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The impacts of the Channel Tunnel on Kent

02.02.2005


As part of the assessment of the Channel Tunnel after ten years of operation, the Centre for European Regional and Transport Economics (CERTE) at the University of Kent was commissioned by Eurotunnel and Kent County Council to evaluate the impact of the Tunnel on Kent and the likely trends for the future. The results of this study have now been made available as a report.



The study, carried out by Roger Vickerman, Professor of European Economics and Director of CERTE, Alan Hay, Honorary Professor of Geography and research assistant Kate Meredith, examines the impacts on the construction sector, the transport sector and a range of other enterprises including manufacturing, tourism, retail and distribution, together with the impacts on population and settlements.

In comparison with estimates of impact made before the Tunnel was constructed, the report finds that in terms of both traffic and direct economic impacts the Tunnel has had a smaller impact on Kent than was predicted. However, this simple finding hides a much more complex story of change in patterns of mobility and in the cross-Channel market.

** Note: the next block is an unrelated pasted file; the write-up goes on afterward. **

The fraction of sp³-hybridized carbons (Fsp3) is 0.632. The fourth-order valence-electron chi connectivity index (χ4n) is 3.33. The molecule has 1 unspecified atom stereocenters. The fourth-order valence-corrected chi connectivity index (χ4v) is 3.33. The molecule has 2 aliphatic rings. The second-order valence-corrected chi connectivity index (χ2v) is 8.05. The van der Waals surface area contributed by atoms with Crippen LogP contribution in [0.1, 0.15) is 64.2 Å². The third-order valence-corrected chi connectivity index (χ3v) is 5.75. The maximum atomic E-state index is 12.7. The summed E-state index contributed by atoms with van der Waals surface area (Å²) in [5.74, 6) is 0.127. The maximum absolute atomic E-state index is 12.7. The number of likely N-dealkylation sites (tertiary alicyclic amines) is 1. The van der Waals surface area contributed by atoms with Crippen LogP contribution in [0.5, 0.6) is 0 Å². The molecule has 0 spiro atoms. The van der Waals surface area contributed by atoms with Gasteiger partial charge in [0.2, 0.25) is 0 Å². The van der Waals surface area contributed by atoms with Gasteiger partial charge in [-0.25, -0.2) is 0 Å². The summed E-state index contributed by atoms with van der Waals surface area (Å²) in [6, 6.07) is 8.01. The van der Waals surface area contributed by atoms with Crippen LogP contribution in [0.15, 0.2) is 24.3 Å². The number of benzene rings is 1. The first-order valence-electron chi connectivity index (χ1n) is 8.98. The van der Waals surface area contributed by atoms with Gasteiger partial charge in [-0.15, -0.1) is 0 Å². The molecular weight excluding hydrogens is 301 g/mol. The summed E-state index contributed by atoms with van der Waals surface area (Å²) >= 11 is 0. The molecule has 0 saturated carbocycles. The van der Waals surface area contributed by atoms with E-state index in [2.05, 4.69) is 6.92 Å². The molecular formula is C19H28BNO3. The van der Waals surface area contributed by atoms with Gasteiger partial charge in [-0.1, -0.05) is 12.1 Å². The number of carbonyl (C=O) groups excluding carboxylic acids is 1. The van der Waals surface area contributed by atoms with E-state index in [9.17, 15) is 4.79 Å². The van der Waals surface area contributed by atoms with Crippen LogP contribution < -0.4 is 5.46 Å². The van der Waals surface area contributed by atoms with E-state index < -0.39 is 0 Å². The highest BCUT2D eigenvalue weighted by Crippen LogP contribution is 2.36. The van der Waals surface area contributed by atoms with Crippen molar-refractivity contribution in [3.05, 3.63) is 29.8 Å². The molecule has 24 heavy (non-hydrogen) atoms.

For the future, the report suggests that cross-Channel movement will be driven less by the exploitation of price differentials due to exchange rates and tax differentials and more by competition with more distant destinations. In this competition, congestion on the approaches to the Tunnel and the Dover Straits ports has a major role to play. However, much also depends on the ability of the European Union to implement fully the proposed packages on railway competition which would allow the Tunnel to exploit its full potential for through rail freight. Above all, however, the Tunnel led to the construction of the Channel Tunnel Rail Link which is already having a major impact on Eurostar traffic to Paris and Brussels, but will in the future allow considerably improved rail services to London which will be much more significant in reducing the isolation of Ashford and East Kent.

The real impact of the Tunnel may be more likely to occur in its second decade than the first as businesses and individuals begin to adjust to the full potential of Kent’s unique location.

Gary Hughes | alfa
Further information:
http://www.kent.ac.uk

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